Interview Courtesy of USTA
Nearly as missed in the press room as he is on the court, Andy Roddick spent some time in a Q & A with members of the media on site at the Australian Open, discussing his thoughts on Hall of Fame induction, career reflections, and thoughts on the current game.
THE MODERATOR: Before we start, I'd like to hand it over to the CEO of the International Tennis Hall of Fame, Todd Martin.
TODD MARTIN: Thank you all for coming out. As you would have all learned this morning, we are formally announcing the induction class for the 2017 members of the International Tennis Hall of Fame. Vic Braden and Steve Flink in the contributor category, as well as Monique Kalkman-Van Den Bosch in the wheelchair tennis category, and in the recent player category Kim Clijsters and Andy Roddick, who is with us here today. Later on this evening we will be on the court, Rod Laver Arena, announcing the class in front of the evening patrons here at the Australian Open. So thank you very much.
ANDY RODDICK: Thank you, Todd.
THE MODERATOR: Questions for Andy.
Q. Is this kind of surreal?
ANDY RODDICK: Yeah, definitely. I've talked about it this week. I know the standard lines of how honored you are and how much it means to you. It's different. It's extremely true. I'm not Roger, I'm not Serena. I'm not one of these people where it's just a matter of years passing.
So I'm incredibly thankful. I knew I was in with a shot, kind of like my playing career, but you didn't know if you were going to get over that hurdle.
It's certainly appreciated. I've been a fanatic about tennis for so long. Even reading the list of the people that would be on court, I can think of a personal story of when I'm eight and nine, how they affected it. A Christmas present that I was given that related to one of those people somehow. The impact that the Hall of Famers before me had directly on my life, and by virtue of that kind of a trickle-down effect through me to other people around me, is significant in my life.
'Hall of Famer' has a deep meaning to me.
Q. You once said in your early playing career you set yourself four goals, to win the US Open, to win Wimbledon, to be world No. 1, to win Davis Cup. Is the one that got away...
ANDY RODDICK: I don't have to choose. Three out of four sounds pretty good. I wish I would have gotten the one that got away.
Contrary to what anyone would believe, those can live in harmony. Those were big goals. They were lofty goals. I think one of those can make a lifetime. I consider myself lucky.
Q. You've brought so much to the sport with your serve, power game, incredible role in Davis Cup. What would you say in your own words is your contribution to the sport of tennis?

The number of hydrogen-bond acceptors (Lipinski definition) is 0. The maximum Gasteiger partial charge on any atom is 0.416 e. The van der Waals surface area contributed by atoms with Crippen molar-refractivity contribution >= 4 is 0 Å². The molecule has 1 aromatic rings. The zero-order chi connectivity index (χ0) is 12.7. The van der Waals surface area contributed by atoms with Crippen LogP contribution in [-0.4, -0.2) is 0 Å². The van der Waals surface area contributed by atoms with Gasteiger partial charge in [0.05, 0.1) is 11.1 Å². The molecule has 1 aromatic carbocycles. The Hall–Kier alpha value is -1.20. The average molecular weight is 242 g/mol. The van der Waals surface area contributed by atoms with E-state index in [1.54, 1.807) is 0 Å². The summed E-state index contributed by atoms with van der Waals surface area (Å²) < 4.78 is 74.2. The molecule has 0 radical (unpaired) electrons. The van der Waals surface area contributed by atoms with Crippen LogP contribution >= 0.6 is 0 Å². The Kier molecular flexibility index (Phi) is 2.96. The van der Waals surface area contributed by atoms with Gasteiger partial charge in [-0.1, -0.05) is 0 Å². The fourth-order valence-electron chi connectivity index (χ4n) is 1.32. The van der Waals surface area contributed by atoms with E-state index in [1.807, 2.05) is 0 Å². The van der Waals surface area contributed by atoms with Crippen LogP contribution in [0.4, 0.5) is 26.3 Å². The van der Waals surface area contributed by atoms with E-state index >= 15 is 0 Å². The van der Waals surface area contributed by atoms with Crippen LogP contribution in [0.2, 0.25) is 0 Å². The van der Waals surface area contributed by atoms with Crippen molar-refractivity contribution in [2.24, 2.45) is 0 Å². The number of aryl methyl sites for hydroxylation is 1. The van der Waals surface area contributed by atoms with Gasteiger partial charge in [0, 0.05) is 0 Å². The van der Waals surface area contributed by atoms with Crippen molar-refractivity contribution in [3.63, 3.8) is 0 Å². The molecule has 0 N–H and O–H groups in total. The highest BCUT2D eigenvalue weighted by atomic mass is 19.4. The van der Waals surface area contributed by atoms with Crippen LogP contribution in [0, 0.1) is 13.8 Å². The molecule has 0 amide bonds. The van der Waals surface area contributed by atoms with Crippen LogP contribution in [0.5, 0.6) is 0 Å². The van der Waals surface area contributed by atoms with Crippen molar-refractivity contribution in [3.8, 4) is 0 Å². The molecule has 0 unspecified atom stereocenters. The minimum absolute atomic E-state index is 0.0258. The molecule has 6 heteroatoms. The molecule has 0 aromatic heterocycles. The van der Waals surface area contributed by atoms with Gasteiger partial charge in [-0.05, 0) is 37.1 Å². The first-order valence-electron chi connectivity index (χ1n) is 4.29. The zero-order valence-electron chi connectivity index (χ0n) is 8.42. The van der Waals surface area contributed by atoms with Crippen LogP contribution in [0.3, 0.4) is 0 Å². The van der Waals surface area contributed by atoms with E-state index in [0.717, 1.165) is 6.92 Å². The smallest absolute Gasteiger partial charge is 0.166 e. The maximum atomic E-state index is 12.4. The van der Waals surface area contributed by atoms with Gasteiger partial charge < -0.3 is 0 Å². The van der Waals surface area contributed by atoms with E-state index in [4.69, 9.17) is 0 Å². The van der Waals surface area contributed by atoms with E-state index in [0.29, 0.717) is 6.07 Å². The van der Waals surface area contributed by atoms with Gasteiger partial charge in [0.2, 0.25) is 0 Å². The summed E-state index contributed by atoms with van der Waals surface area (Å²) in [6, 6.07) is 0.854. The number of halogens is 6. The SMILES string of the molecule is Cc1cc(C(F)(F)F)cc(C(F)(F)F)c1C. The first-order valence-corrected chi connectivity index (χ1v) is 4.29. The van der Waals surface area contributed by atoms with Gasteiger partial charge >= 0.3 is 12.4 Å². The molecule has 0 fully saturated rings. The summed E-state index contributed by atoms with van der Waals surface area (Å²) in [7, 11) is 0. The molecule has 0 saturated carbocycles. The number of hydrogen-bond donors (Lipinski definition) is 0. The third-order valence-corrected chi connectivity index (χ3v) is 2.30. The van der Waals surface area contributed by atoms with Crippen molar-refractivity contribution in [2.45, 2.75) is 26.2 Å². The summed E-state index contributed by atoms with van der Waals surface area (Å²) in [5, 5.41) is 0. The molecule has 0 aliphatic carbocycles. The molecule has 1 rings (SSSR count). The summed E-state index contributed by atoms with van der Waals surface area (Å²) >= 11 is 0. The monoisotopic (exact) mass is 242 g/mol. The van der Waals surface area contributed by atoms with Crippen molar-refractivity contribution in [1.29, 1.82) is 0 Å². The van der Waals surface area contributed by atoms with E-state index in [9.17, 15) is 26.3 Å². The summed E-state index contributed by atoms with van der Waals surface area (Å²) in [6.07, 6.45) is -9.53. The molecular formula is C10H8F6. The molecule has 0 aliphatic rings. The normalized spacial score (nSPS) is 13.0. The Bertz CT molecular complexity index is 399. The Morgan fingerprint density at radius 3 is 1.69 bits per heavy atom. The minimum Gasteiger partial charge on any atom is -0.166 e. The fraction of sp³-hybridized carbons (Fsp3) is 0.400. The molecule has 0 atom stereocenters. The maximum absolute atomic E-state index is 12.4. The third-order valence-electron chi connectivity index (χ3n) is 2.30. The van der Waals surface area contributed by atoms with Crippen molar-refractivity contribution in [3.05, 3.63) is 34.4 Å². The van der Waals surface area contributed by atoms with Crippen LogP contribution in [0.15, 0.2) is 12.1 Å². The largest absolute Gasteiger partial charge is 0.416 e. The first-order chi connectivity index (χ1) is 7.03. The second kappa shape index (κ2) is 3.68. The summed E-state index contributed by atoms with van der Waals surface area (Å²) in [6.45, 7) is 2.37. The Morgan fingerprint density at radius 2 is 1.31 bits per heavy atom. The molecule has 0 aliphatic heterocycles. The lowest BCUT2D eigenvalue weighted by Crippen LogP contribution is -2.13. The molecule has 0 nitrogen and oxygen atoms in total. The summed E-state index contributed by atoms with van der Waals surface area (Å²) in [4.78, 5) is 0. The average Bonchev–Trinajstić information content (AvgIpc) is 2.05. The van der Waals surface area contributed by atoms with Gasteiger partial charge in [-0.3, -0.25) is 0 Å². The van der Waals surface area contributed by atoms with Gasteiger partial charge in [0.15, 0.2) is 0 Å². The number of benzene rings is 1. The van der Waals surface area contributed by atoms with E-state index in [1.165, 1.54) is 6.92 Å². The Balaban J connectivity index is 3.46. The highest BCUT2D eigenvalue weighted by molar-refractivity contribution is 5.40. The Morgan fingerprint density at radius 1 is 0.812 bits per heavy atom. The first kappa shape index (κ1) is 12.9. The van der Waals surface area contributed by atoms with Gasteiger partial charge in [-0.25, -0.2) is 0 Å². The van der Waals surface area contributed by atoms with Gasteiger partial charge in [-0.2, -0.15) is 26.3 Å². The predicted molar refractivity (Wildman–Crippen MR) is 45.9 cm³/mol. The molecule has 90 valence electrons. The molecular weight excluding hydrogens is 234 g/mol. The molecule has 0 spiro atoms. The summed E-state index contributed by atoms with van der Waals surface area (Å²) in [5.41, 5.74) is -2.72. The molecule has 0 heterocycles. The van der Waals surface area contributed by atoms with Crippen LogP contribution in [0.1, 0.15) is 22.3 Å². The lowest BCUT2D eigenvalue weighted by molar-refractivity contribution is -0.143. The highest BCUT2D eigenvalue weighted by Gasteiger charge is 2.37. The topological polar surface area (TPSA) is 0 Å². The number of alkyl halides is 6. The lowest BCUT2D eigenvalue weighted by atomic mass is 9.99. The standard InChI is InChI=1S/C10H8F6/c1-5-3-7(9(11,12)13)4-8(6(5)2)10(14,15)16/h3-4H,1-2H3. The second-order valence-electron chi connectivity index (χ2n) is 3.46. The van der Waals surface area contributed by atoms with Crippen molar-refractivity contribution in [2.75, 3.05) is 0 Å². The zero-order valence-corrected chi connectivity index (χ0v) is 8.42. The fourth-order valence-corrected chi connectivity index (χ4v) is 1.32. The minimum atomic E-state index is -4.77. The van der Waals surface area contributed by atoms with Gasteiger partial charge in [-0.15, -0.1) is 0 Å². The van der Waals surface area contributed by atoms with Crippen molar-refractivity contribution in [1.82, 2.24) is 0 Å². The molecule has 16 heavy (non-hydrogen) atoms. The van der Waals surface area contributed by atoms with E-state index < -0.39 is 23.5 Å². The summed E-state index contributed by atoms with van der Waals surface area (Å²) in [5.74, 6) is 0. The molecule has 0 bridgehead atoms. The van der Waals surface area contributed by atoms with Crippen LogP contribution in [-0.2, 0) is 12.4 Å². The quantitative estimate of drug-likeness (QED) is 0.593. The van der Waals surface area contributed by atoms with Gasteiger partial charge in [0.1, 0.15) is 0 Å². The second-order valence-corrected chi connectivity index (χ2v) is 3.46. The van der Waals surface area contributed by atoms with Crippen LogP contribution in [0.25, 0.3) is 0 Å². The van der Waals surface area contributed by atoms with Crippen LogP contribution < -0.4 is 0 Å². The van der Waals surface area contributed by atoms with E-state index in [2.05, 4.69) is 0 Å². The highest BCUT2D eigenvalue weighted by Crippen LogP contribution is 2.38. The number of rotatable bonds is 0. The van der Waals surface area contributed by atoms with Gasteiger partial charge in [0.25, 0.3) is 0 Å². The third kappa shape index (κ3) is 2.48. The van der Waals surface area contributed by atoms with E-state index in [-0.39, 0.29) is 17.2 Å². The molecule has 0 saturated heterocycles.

ANDY RODDICK: I don't know. It's really hard to be objective. I was, again, talking about it this week. Someone wanted to talk about regret. I don't think not getting a result you want warrants regret. I think being upset with the process you had towards those goals is a regret, and I don't have that.
I got up every morning with an intent, with a goal. Some of them worked; some of them were massive failures. But the way I went about the process of it kind of mitigates regret.
Q. A few days ago there was a match that Karlovic won 22-20. Did it sound any bell in your mind about 21-19 to El Aynaoui?
ANDY RODDICK: Yes, but I did it from six feet tall. I didn't even need the extra foot (smiling).
Listen, you watch a game long enough, you're going to have some stuff, some cool stuff, that happens. I think it's naïve to think that stuff lasts forever, especially with the seven-footers lurking around. They like to hog all the long records.
Q. Do you have an opinion on whether tennis should move to a tiebreak in all final sets?
ANDY RODDICK: I'm so torn on that. I know if you're selling a sport, and the health of our sport relies on eyeballs and television sets, we want to make changes to get as many eyeballs on those sets and make sure they're focused also. It benefits everyone. It directly relates to more ad sales, more interest, more cover.
But then you walk through a place like Newport, Rhode Island, and see the history of it, the romantic parts of it. If you gave me a dollar either side I could argue convincingly.
Q. People have mentioned Davis Cup. We've got a round coming up where a lot of the big players aren't going to be playing in it. Is that something you regret? What do you think can be done to change that, to get the top players to play?
ANDY RODDICK: It's funny because we ask questions in this game that pertain to specific niches, like the Davis Cup, the season length of an ATP schedule, anything that pertains to a Grand Slam.
I think until people are actually willing to kind of give up their little piece of a pie for greater good, where we can make significant change... You can't make significant change to a Davis Cup schedule because you're handcuffed by 10 other entities in tennis.